The origins of some words we use in English are fairly easy to suss out. For example, ‘nightgowns’ or ‘nighties’ for short are quite literally gowns women wear at night. The same principle applies to a ‘nightshirt’. But what about ‘pajamas’, the word most modern English-speakers use as a catch-all term for clothing worn specifically for sleeping?
You may have seen quite a few spelling variations such as ‘pajamas’, ‘pijamas’, ‘paejamas’, ‘paijamas’, and the British spelling ‘pyjamas’. The abbreviation ‘PJs’ is fairly common in the English vernacular as well. So where did this funny word come from?
It actually dates back to the Ottoman Empire, stemming from the Hindi word “pae jama” or “pai jama,” which can be literally translated as ‘leg clothing’. Originally, this ‘leg clothing’ was a kind of unisex loose pant fastened at the waist with a drawstring. Although they originated among Hindi peoples in India similar styles were popular throughout India, the Middle East, and Far East.
When the British caught on to these colorful and comfortable unisex pants in the 1800s, rich Victorians adopted the style as casual nightwear. Victorian pajamas were quite distinct from the typical long white nightshirts worn by most classes, and quite a change from simply wearing the day’s undergarments to bed. Even women would wear Turkish-styled pajama pants up into the early 1900s, perhaps becoming part of the gateway into androgynous fashion in the 1920s.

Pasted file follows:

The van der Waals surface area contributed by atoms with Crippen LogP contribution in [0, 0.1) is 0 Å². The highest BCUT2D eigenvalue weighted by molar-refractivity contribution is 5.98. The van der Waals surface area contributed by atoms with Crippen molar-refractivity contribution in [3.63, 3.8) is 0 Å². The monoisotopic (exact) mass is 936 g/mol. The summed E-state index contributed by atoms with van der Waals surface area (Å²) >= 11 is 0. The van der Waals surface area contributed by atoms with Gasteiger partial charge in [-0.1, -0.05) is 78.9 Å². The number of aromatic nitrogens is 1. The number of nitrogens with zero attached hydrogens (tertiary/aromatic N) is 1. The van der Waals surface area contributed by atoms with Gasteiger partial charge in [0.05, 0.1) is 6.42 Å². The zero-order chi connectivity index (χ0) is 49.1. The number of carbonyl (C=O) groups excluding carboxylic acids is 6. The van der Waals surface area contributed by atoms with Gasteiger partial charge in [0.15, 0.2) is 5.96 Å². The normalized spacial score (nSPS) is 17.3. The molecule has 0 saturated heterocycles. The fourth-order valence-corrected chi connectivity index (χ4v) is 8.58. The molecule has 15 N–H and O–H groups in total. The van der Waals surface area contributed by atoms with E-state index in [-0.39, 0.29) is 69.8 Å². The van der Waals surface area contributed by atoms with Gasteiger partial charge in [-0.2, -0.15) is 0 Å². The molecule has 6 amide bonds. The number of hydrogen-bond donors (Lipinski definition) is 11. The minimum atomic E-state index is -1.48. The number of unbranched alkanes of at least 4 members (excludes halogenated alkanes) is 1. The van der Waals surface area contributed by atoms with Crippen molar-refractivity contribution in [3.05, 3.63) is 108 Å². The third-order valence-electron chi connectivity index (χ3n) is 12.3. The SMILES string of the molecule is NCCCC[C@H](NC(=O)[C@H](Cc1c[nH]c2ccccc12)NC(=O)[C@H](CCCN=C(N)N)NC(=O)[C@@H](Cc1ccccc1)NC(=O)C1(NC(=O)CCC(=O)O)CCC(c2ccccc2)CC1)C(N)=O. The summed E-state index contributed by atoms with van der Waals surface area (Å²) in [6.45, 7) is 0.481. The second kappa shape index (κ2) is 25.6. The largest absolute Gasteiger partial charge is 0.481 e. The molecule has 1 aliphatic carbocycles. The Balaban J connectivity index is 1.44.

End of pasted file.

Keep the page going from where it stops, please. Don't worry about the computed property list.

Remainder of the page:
Victorian pajamas were the gateway to more beautiful nightwear. Designers began to add lace, patterned fabrics, and other accents to pajamas. While the conservative Victorians resisted this change at first, the fashion world quickly came around to pretty pajamas and cute nighties.
Fabrics, of course, range from the luxurious and impractical to the simple and sturdy. Silks and embroidery were the height of luxury, but just like today, a sturdy cotton percale is quite popular. For reference, percale is a kind of cotton woven with at least a 200 thread count. It’s more durable and less likely to pill than cotton satin, for example. If you’re looking for a pajama set that authentically mimics the high-fashion Victorians but won’t fall apart after a couple washes, percale is a nice option.
Victorian pajamas are still an influence on classic pajamas today. Classic, cozy pajama sets are a staple on American winter mornings. If you’re the type who enjoys flipping through Dickens novels on a frosty December day, consider investing in some vintage-styled pajamas to lift your spirits.